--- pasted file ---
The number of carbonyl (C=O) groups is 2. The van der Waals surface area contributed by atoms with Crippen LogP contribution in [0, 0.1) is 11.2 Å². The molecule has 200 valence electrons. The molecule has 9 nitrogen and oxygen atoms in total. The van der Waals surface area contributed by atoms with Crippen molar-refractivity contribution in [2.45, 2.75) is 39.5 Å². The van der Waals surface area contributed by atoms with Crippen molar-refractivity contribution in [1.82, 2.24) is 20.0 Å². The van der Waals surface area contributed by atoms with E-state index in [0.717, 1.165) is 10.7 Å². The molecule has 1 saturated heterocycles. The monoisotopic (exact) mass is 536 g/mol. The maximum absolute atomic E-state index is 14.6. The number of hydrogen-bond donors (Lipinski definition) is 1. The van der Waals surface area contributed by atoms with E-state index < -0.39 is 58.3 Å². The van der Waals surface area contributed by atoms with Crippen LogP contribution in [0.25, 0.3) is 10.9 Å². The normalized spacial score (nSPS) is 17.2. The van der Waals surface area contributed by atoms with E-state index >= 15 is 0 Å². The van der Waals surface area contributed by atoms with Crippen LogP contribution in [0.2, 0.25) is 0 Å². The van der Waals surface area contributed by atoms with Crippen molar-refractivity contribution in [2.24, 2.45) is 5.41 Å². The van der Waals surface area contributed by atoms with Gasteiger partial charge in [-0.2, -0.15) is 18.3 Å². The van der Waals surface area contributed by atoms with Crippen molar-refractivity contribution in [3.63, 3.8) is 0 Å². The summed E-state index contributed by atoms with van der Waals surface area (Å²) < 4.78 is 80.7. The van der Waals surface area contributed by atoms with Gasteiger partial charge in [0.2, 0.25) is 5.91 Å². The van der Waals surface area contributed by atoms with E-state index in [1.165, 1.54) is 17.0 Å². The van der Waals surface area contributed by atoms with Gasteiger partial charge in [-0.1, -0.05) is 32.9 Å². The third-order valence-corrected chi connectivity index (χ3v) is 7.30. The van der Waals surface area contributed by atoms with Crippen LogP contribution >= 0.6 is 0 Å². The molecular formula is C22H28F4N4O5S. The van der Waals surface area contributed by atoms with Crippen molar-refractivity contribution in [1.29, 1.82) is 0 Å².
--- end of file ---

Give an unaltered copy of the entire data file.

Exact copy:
The number of carbonyl (C=O) groups is 2. The van der Waals surface area contributed by atoms with Crippen LogP contribution in [0, 0.1) is 11.2 Å². The molecule has 200 valence electrons. The molecule has 9 nitrogen and oxygen atoms in total. The van der Waals surface area contributed by atoms with Crippen molar-refractivity contribution in [2.45, 2.75) is 39.5 Å². The van der Waals surface area contributed by atoms with Crippen molar-refractivity contribution in [1.82, 2.24) is 20.0 Å². The van der Waals surface area contributed by atoms with E-state index in [0.717, 1.165) is 10.7 Å². The molecule has 1 saturated heterocycles. The monoisotopic (exact) mass is 536 g/mol. The maximum absolute atomic E-state index is 14.6. The number of hydrogen-bond donors (Lipinski definition) is 1. The van der Waals surface area contributed by atoms with E-state index < -0.39 is 58.3 Å². The van der Waals surface area contributed by atoms with Crippen LogP contribution in [0.25, 0.3) is 10.9 Å². The normalized spacial score (nSPS) is 17.2. The van der Waals surface area contributed by atoms with E-state index >= 15 is 0 Å². The van der Waals surface area contributed by atoms with Crippen LogP contribution in [0.2, 0.25) is 0 Å². The van der Waals surface area contributed by atoms with Crippen molar-refractivity contribution in [2.24, 2.45) is 5.41 Å². The van der Waals surface area contributed by atoms with Gasteiger partial charge in [-0.2, -0.15) is 18.3 Å². The van der Waals surface area contributed by atoms with Crippen molar-refractivity contribution in [3.63, 3.8) is 0 Å². The summed E-state index contributed by atoms with van der Waals surface area (Å²) < 4.78 is 80.7. The van der Waals surface area contributed by atoms with Gasteiger partial charge in [0.2, 0.25) is 5.91 Å². The van der Waals surface area contributed by atoms with E-state index in [1.165, 1.54) is 17.0 Å². The van der Waals surface area contributed by atoms with Gasteiger partial charge in [-0.1, -0.05) is 32.9 Å². The third-order valence-corrected chi connectivity index (χ3v) is 7.30. The van der Waals surface area contributed by atoms with Crippen LogP contribution >= 0.6 is 0 Å². The molecular formula is C22H28F4N4O5S. The van der Waals surface area contributed by atoms with Crippen molar-refractivity contribution in [1.29, 1.82) is 0 Å².